Charities Bill [Lords]

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New Clause 9

Appointment and payment of the Receiver and Manager
‘(1) In section 19(1) of the Charities Act 1993, at end insert “subject to a public tender exercise conducted in line with best practice from the Office of Government Commerce.”
(2) In section 19(6)(b) of the Charities Act 1993 (c. 10), after “the income of the charities concerned”, insert “subject to a public tender exercise and up to a sum agreed in such an exercise, any additional costs to be met by the Commission.”’.—[Martin Horwood.]
Brought up, and read the First time.
Question put, That the clause be read a Second time:—
The Committee divided: Ayes 4, Noes 8.
Division No. 10]
Bottomley, Peter
Horwood, Martin
Turner, Mr. Andrew
Watkinson, Angela
Bailey, Mr. Adrian
Blackman, Liz
Flello, Mr. Robert
Goodman, Helen
Levitt, Tom
Michael, rh Alun
Miliband, Edward
Waltho, Lynda
Question accordingly negatived.

New Clause 10

Property in trusts from residuary legacies
‘(1) After section 36(5) of the Charities Act 1993 (c.10) insert—
“(5A) References to a “charity trustee” in this section mean a trustee of the relevant charity or any proper officer with delegated authority from trustees.”
(2) After section 36(9) of the 1993 Act insert—
“(9A) Requirements in subsection (3), above, do not apply to any property under the value of £500,000 or a sum afterwards determined by an order, a draft of which has been laid before, and approved by a resolution of, each House of Parliament.”’.—[Martin Horwood.]
Brought up, and read the First time.
Martin Horwood: I beg to move, That the clause be read a Second time.
The new clause was recommended by a learned friend, and I should be interested to hear the Minister’s response to it.
Edward Miliband: The new clause is about delegation, some of which I suspect has already taken place from Lord Phillips to the hon. Gentleman.
The first subsection of the new clause is unnecessary, because the law already allows charity trustees to delegate appropriately. The Charity Commission’s publication “The Essential Trustee: What You Need to Know” puts it like this:
“Trustees can generally delegate certain powers to agents or employees, but will and must always retain the ultimate responsibility for running the charity.”
In the context of section 36 of the 1993 Act, it means that in practice, trustees must personally make the initial decision to sell a property and the final decision to sell it on particular terms. In between, the trustees may and routinely do delegate the administration of the sale to their staff. That balance is right.
The second subsection of the new clause would remove important safeguards on sales of property worth less than £500,000. Since the hon. Gentleman appears to want to allow charities to sell their property without having it properly valued, one wonders how they will know how much it is worth in the first place. However, the serious point is that although he, as the beneficial owner of his own house, is free to sell it at whatever price he likes, the trustees of a charity do not have similar freedom. They must obtain and consider a written report from a qualified surveyor, and they are under a duty to dispose of their land only on the best terms.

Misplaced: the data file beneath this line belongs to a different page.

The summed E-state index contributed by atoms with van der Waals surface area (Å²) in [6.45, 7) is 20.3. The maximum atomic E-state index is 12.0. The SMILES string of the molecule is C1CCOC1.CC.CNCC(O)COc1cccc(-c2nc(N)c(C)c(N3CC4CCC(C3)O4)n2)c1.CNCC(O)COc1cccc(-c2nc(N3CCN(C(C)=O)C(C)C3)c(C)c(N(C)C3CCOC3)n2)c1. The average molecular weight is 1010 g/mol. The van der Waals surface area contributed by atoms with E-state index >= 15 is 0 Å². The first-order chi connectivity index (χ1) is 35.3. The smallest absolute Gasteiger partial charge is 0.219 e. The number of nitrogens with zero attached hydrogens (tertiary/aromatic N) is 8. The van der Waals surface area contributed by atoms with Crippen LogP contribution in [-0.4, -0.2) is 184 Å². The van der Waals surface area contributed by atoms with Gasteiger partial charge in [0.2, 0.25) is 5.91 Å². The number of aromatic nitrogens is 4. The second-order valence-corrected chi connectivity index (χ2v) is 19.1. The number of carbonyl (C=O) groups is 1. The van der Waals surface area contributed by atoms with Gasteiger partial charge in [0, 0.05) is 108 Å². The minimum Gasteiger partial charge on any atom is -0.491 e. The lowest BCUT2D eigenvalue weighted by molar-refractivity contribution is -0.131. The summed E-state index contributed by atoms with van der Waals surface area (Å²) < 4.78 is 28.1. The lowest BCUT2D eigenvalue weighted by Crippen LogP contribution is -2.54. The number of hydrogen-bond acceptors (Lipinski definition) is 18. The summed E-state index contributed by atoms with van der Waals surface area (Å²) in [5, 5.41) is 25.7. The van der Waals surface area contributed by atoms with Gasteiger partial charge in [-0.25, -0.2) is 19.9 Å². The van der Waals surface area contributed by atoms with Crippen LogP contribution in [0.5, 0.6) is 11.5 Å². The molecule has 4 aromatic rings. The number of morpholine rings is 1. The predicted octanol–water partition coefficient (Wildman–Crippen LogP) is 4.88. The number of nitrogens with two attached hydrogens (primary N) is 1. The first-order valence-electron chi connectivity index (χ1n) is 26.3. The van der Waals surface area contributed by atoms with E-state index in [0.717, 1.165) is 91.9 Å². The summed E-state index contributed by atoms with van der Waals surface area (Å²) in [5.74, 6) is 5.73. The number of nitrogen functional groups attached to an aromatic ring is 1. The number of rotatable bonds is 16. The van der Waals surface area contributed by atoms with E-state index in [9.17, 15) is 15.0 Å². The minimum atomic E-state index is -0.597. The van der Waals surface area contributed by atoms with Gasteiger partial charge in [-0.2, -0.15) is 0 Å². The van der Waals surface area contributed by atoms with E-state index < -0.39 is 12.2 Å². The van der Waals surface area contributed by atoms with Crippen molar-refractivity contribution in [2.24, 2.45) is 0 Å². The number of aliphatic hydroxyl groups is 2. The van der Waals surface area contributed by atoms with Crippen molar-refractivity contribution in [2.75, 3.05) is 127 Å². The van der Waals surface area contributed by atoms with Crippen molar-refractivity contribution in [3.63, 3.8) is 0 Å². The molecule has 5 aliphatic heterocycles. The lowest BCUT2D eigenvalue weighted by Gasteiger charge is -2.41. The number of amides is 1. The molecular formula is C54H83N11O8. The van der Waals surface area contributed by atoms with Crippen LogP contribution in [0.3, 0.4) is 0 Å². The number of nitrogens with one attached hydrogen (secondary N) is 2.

The objection to the new clause is that essentially the duties on trustees to take expert advice and to sell only on the best terms reasonably obtainable should not be disapplied as the new clause suggests. They are important safeguards for the disposition of charity lands. However, I have a piece of good news. I understand the amendment’s deregulatory intent, and I undertake to review the regulations that set out what a surveyor’s report must contain. They were made in 1992 and may be seen as over-prescriptive, especially for smaller sales. Our review would aim to reduce the level of detailed prescription in the regulations.
Peter Bottomley: If the hon. Member for Cheltenham does not mind me saying so, the Minister is right. However, the Minister might want to include the exception—I am not sure how far it is covered by the 1992 provisions—that if a charity sells property to another charity, it does not have to get the best market price. It would be interesting to know whether some of the regulations under the Charities Act 1992 apply.
Edward Miliband: That process is already possible, but I shall consider the hon. Gentleman’s point. On that basis, I hope that the hon. Member for Cheltenham is happy-ish, and will withdraw his new clause.
Martin Horwood: I am interested in the Minister’s response. I was surprised by his response to the first part of the new clause, which talks about the power to delegate to a proper officer. Part of the problem is that properties can be disposed of once in a blue moon by some charities, but when properties are left as part of a legacy, as they frequently are, the requirement for the trustees always to take the decision can be extremely onerous. I have talked to charities that were under the impression that that was the requirement in law, but the Minister’s response appears to go against it. Nevertheless, if that is the legal situation, and he has put it on the record, they might well be reassured.
In the second half of the new clause, the value of £500,000 is only indicative. It then says,
“or a sum afterwards determined”
by the Secretary of State. It is a rare and generous example of me offering rather than withdrawing latitude to the Secretary of State. However, I am reassured by the Minister’s statement, and I beg to ask leave to withdraw the new clause.
Motion and clause, by leave, withdrawn.

New Clause 11

Small charities: remittance of fees
‘(1) Where any fee or charge is payable to a local authority under any enactment, the local authority may draw up and operate a scheme of fee remittances for any class of small charities.